Share this post:
As developers package individual microservices in containers to be deployed to the cloud, they know that each microservice is not an island. In an application composed of microservices, each microservice should be able to call each other. When deploying to the IBM Bluemix Container Service based on Kubernetes, there’s not just the physical network that the actual cluster infrastructure is placed on, but also logical networks that Kubernetes exposes to containers.
In the previous entry, we briefly covered the physical networks involved in a Kubernetes cluster and described the networks for application and management-related traffic. In this entry, we look at the network details more closely to better understand how your container-based workloads communicate between each other in Kubernetes.
In our reference implementation, we have created several backend microservices that need to communicate with each other. We will look at how the logical networks in Kubernetes made it easy for us to pull these microservices together into our web-based store front application.
Learn more about IBM Cloud architectures
This post is a continuation of a series on the the networking topology of the IBM Bluemix Container Service:
How Bluemix Container Service control networks in Kubernetes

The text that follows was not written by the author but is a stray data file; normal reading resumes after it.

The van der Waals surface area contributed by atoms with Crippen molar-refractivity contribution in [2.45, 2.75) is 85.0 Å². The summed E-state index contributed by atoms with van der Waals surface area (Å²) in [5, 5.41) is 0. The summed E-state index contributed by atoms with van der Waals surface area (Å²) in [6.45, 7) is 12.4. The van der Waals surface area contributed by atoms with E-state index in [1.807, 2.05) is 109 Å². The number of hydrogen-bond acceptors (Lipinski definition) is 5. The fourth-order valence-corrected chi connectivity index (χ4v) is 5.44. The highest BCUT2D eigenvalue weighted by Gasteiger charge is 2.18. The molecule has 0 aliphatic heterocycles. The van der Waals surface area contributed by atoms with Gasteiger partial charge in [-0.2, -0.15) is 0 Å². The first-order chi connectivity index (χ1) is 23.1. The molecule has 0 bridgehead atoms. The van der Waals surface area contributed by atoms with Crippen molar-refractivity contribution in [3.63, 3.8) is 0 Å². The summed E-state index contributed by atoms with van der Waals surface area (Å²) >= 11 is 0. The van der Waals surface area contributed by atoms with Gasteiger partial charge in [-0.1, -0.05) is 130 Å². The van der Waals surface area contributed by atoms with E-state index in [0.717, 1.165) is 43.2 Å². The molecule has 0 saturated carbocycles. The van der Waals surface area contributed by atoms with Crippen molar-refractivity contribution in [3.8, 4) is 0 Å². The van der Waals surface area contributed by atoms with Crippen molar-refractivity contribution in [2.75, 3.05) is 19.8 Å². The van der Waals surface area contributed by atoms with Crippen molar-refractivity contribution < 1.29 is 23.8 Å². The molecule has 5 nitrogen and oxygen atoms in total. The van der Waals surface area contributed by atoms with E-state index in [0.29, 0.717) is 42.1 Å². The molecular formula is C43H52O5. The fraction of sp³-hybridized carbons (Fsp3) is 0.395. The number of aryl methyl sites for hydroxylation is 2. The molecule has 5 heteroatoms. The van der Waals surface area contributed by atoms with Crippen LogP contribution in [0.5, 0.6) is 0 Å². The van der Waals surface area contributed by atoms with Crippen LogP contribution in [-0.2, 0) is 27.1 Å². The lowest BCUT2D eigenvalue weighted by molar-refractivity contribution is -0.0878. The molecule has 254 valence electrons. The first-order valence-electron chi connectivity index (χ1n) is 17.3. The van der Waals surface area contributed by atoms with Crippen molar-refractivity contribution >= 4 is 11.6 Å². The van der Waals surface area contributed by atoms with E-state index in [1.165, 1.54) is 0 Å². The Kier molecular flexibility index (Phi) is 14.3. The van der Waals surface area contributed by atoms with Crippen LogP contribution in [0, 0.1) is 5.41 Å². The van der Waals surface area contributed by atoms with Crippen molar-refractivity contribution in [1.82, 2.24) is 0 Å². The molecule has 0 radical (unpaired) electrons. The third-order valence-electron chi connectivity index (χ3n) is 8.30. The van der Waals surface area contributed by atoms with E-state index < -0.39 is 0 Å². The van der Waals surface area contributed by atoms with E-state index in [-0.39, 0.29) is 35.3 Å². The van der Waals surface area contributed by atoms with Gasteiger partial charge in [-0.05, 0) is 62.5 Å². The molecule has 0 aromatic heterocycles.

IBM Bluemix Container Service uses the open-source Project Calico under the covers to control networks in Kubernetes. Calico is a Software Defined Networking (SDN) controller that can manage virtual networks across a cluster based on application requirements defined by an orchestrator like Kubernetes.
Subnets for container traffic are defined by Kubernetes, and routes for each of the container subnets in the Kubernetes cluster are distributed using Border Gateway Protocol (BGP), which is a scalable protocol used by Internet Service Providers to dynamically distribute routes between them, kind of like when new worker nodes join the Kubernetes cluster and new containers get created and destroyed. In addition, Calico can be used by Kubernetes to define a network policy by workload, which allows for defining interesting firewall rules to secure your applications. We will explore this in the “Protect It” entry of this series.
In the IBM Bluemix Container Service, all traffic to and from pods (groups of containers in Kubernetes) is encapsulated using IP-in-IP tunnels, and is routed through the
kube-proxy process running on each worker node. Kube-proxy intercepts and controls where to forward the traffic, either to another worker node running your destination pod, or outside of the cluster.
As a developer, it’s enough to know that “it just works” and your containers can talk to any other container running in the same cluster over a flat subnet. Below we discuss how your microservices can leverage the networks exposed by Kubernetes.
Avoid direct pod-to-pod communication
Kubernetes is configured with a large flat subnet (e.g. 172.30.0.0/16) that is considered internal application traffic inside of the cluster. Each worker node in the Kubernetes cluster is assigned one or more non-overlapping slices of this network, coordinated by the Kubernetes master node. When a container is created in the cluster, it gets assigned to a worker node and is given an IP address from the slice of the subnet for the worker node. Any pod can communicate with any another pod using its assigned IP address, even if it’s on a different worker node.